In Ephesians 6:15, Paul next instructs us to have our “feet shod with the preparation of the gospel of peace”. Footwear is meant to protect our feet (our foundation), give us stability in order to stand, and improve our mobility. One meaning of this phrase is that we are to have a readiness to share the “good news” of redemption, as Paul exhorts in 2nd Timothy 4:2: “preach the word; be ready in season and out of season.” This means when we feel ‘spiritual’ and when we don’t. Like God’s provision for Israel during the 40 years in the wilderness (Deuteronomy 8:4), these shoes of peace are also meant to last. After all, it is struggle and strife that cause friction and wearing, not peace!

Spiritually, we ‘stand’ because of the gospel – the verified, unchangeable fact that Jesus died for our sins, was buried, and resurrected on the third day in fulfillment of the Scriptures (1st Corinthians 15:3,4). This is the alternative meaning of “the preparation of the gospel of peace”. It is precisely because believers have received this “good news” of salvation and are at peace with God that prepares them for battle and the Lord’s work. Believing in Christ’s atoning sacrifice on our behalf (with resulting repentance) is the occurrence at salvation which gives us peace WITH God, since we are no longer in rebellion against Him.

The knowledge that, “There is therefore now no condemnation for those who are in Christ Jesus” (Romans 8:1) gives stability and strength to the Christian’s walk. However, peace with God is only one ‘shoe’. We also receive the peace OF God as we set our mind on the Spirit. (Romans 8:6) and yield to His working in our life, which is sanctification (Galatians 5:22). If we only wear the one shoe (salvation), our spiritual ‘walk’ will be unbalanced and uneven, hindered and slowed, and the other foot will be exposed to injury and in danger of slipping. It takes both feet in order to walk, shifting the weight from the back foot to the front. Even though you receive peace from God for yourself at salvation (back foot), if you are not obediently “walk(ing) by the Spirit” (Galatians 5:16), you will not be able to deliver the peace God wants to impart through you to share with others (front foot).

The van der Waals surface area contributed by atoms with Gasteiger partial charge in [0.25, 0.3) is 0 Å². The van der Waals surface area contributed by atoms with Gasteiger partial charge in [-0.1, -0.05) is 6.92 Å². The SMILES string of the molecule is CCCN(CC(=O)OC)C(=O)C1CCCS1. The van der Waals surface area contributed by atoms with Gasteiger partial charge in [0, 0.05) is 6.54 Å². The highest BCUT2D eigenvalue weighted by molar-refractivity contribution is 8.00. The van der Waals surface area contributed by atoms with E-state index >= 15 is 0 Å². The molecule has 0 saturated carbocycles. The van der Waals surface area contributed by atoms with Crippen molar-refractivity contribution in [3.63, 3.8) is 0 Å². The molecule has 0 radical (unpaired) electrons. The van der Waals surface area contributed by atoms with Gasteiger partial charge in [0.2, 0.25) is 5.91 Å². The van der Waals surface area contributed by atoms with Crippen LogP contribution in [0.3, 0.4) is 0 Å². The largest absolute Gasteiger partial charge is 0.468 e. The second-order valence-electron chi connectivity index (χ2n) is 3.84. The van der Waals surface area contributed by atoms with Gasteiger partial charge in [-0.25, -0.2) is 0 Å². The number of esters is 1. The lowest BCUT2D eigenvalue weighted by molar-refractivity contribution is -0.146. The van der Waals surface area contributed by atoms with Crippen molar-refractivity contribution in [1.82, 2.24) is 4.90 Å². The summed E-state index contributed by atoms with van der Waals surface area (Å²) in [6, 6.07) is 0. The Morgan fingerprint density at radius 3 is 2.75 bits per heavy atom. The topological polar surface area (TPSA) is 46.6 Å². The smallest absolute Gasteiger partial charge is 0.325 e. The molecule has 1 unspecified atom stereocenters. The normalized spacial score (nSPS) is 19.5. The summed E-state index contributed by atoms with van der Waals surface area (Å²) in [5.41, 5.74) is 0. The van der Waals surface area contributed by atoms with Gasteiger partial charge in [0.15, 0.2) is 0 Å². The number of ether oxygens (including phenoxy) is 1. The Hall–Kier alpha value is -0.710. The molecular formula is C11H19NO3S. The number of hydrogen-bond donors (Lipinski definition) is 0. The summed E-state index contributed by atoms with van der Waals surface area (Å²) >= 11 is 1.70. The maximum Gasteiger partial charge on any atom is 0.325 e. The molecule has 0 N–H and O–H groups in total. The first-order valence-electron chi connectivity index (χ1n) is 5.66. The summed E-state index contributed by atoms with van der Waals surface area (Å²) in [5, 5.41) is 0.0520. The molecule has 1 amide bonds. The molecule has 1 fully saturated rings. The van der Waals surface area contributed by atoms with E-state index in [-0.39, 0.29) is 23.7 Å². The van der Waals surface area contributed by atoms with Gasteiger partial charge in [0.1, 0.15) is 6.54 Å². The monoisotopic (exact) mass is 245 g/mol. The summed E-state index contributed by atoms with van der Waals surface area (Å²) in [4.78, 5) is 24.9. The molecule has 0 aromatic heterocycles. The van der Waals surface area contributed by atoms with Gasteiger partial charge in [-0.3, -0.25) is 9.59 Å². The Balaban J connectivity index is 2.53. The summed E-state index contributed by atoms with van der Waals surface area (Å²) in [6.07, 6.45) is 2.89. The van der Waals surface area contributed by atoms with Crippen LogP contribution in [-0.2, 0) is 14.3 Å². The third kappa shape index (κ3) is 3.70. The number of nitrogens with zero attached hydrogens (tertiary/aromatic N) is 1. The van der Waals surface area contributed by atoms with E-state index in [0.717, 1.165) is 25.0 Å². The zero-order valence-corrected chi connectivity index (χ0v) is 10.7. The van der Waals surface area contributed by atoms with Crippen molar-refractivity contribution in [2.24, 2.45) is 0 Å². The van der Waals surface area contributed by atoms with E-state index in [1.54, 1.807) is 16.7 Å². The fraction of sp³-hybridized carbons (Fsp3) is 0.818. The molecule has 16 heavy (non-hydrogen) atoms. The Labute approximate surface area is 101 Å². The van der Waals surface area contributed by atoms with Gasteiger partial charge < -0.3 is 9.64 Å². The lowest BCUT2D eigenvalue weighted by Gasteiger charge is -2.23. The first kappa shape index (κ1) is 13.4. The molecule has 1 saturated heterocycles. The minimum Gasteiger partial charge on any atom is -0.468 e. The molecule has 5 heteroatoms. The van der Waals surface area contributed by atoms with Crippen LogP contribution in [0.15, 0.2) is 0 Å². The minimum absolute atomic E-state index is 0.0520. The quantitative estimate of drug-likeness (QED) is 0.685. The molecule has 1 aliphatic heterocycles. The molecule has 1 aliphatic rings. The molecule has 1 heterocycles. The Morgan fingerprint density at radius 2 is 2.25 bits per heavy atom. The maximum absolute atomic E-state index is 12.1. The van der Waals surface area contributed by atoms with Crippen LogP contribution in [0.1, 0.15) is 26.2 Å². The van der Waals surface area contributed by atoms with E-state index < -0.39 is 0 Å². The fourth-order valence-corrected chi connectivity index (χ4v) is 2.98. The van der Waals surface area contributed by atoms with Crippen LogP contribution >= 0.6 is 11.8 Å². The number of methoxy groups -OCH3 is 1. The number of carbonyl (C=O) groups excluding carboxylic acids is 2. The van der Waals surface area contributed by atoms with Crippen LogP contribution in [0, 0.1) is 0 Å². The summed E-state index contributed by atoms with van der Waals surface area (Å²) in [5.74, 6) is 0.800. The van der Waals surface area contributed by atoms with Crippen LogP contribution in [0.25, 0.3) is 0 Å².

Now the shoes cannot be too tight or else the walk would be painful and arduous, increasing the awareness of your own efforts. These are shoes of legalism. Conversely, shoes of liberalism are too loose – rubbing blisters, causing calluses, injury, and lost skin. God fits each of His children with the shoes that are the proper size. Your shoes are neither too big, more than you can handle (1st Corinthians 10:13), nor too small, unable to meet your need (Philippians 4:19). Also, the footwear God provides is always the proper kind for each task He calls us to perform. No doubt when we’re involved in spiritual planting and harvesting, we’re equipped with spiritual work boots. And when we’re engaged in spiritual mountain climbing, God’s word proclaims: “He makes my feet like hinds’ feet, and sets me on my high places.” (2nd Samuel 22:34; Habakkuk 3:19) Even though deer don’t wear shoes, the point is God provides whatever our feet need in order to get us where He wants us to go. Paul likens our Christian faith to running a race (1st Corinthians 9:24), which requires athletic shoes. Whatever the spiritual task, we can trust the footwear God provides will be tailor-made to accomplish it.

This analogy is not to imply we can change the gospel to suit ourselves, for God’s word is unchangeable truth (1st Peter 1:25)! What is suggested, though, is the variety of methods and styles of delivery God uses to get His word out. So, no matter what form the foot gear is in – whether heavy and sturdy for work, or balanced and light-weight for running, or even ballet slippers for dancing before the Lord – they remain the “shoes of the preparation of the gospel of peace”. And, as with every other piece of our spiritual armor, the gospel of peace that we both preach and wear is Jesus. He Himself is the “Good News” (John 3:16); in fact, His name in Hebrew – Yehowshua – means “Jehovah saves”. Furthermore, “But now in Christ Jesus you who formerly were far off have been brought near by the blood of Christ. For He Himself is our peace” (Ephesians 2:13,14).